To determine the Optimal Biological Dose (OBD) for NR, defined as the dose required to achieve: maximal cerebral NAD increase (measured by 31P-MRS or CSF metabolomics), or maximal expression increase in the NRRP (measured by FDG-PET), or maximal proportion of MRS-responders, in the absence of unacceptable toxicity.

SECONDARY OBJECTIVES

1

Determine the safety and tolerability of increasing NR doses in PD, measured by the frequency and severity of adverse events, and changes in vital signs and clinical laboratory values.

2

Determine whether NR-therapy improves clinical dysfunction in PD, and whether this effect is dose-dependent.

3

Determine the effect of NR therapy on the NAD metabolome and other metabolites in peripheral blood cells and CSF, and whether this effect is dose-dependent.

EXPERIMENTAL OBJECTIVES

1

Determine whether NR-therapy ameliorates proteostasis, via enhancing lysosomal and proteasomal function, and whether this effect is dose-dependent

2

Determine whether NR-therapy influences histone acetylation status in PD, and whether this effect is dose-dependent

3

Determine whether NR-therapy decreases neuroinflammation and whether this effect is dose-dependent.

4

Determine whether NR-therapy, in any of the tested doses, affects methylation metabolism. Specifically, whether NR-therapy, in any of the tested doses, leads to decreased availability of methylation substrates and, as a result, any of the following:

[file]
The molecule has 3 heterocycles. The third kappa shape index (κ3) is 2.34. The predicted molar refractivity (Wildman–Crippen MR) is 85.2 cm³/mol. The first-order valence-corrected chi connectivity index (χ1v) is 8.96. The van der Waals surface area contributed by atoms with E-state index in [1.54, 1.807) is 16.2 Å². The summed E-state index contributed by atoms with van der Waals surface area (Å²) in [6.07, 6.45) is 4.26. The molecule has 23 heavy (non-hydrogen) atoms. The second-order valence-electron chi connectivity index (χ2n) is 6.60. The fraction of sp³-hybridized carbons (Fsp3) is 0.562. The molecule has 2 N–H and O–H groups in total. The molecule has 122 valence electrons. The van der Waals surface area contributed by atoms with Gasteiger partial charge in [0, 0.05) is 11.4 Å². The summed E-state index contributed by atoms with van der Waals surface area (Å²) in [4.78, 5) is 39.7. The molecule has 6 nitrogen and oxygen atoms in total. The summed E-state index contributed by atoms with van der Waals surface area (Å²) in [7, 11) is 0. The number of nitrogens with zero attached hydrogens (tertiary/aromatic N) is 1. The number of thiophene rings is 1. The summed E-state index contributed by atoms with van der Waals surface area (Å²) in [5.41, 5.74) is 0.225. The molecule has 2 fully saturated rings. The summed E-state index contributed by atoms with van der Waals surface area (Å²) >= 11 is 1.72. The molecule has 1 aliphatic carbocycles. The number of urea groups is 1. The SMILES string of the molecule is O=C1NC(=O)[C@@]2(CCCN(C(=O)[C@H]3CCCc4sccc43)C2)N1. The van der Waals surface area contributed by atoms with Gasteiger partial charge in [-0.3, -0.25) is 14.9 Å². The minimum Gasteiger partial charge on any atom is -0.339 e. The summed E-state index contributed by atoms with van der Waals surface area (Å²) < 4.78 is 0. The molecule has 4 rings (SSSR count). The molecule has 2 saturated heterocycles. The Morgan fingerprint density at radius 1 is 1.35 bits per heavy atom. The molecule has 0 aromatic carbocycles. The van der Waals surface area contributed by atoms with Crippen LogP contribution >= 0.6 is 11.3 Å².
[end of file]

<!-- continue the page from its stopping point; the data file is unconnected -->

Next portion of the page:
5

Decreased availability of methyl-donors (e.g., SAM).

6

Decreased DNA methylation (globally or at specific sites).

7

Decreased synthesis of neurotransmitters like dopamine and serotonin.

8

Aberrant folate and one-carbon metabolism

9

Determine the effects of increasing NR-dose on gene and protein expression in PD.

10

Determine whether NR-therapy influences the gut microbiome in PD, and whether this effect is dose-dependent.

OUTCOMES

PRIMARY OUTCOME
The between-visit difference in the dose-escalation group (i.e., baseline vs NR 1000mg, NR 1000mg vs NR 2000mg, NR 2000mg vs NR 3000mg) in:
1. Cerebral NAD levels (measured by 31P-MRS)
2. CSF NAD and related metabolite levels (measured by HPLC-MS metabolomics)
3. NRRP expression (measured by FDG-PET)
The between-visit difference in the placebo group (i.e., V1 vs V2, V2 vs V3, V3 vs V4) will be assessed to determine the specificity of the findings to the NR-therapy. The between visit difference in the 1000mg NR group will be assessed to identify any time effects and differentiate those from dose-effects.

SECONDARY OUTCOMES
The between-visit difference in the dose-escalation group (baseline vs NR 1000mg, NR 1000mg vs NR 2000mg, NR 2000mg vs NR 3000mg) in:
1. Frequency and severity of adverse events, and changes in vital signs and clinical laboratory values.
2. Disease severity, measured by total MDS-UPDDRS and individual subsections (part I-IV score) of MDS-UPDRS
3. Levels of metabolites in PBMC and CSF, measured by HPLC-MS and the NADmed method.

EXPERIMENTAL OUTCOMES
The pairwise between-dose difference in the dose-escalation group (baseline vs NR 1000mg, NR 1000mg vs NR 2000mg, NR 2000mg vs NR 3000mg) in:
• Gene and protein expression levels of factors involved in lysosomal and proteasomal function.
• Levels of histone panacetylation, and levels and genomic distribution of H3K27 and H4K16 acetylation in PBMC, measured by immunoblotting and chromatin immunoprecipitation sequencing (ChIPseq).
• Levels of inflammatory cytokines in serum and CSF, measured using ELISA
• Levels of one carbon metabolism metabolites, measured by HPLC-MS metabolomics in PBMC and CSF; levels of monoamine neurotransmitters in CSF; levels and genomic distribution of DNA methylation, measured by Illumina Infinium MethylationEPIC Kit.
• Gene and protein expression levels in PBMC, measured by RNA sequencing (RNAseq) and proteomics (LC-MS), respectively.
• Gut microbiome, assessed by metagenomics in fecal samples.

START DATE

28 November 2022

END DATE (ESTIMATED)

31 December 2024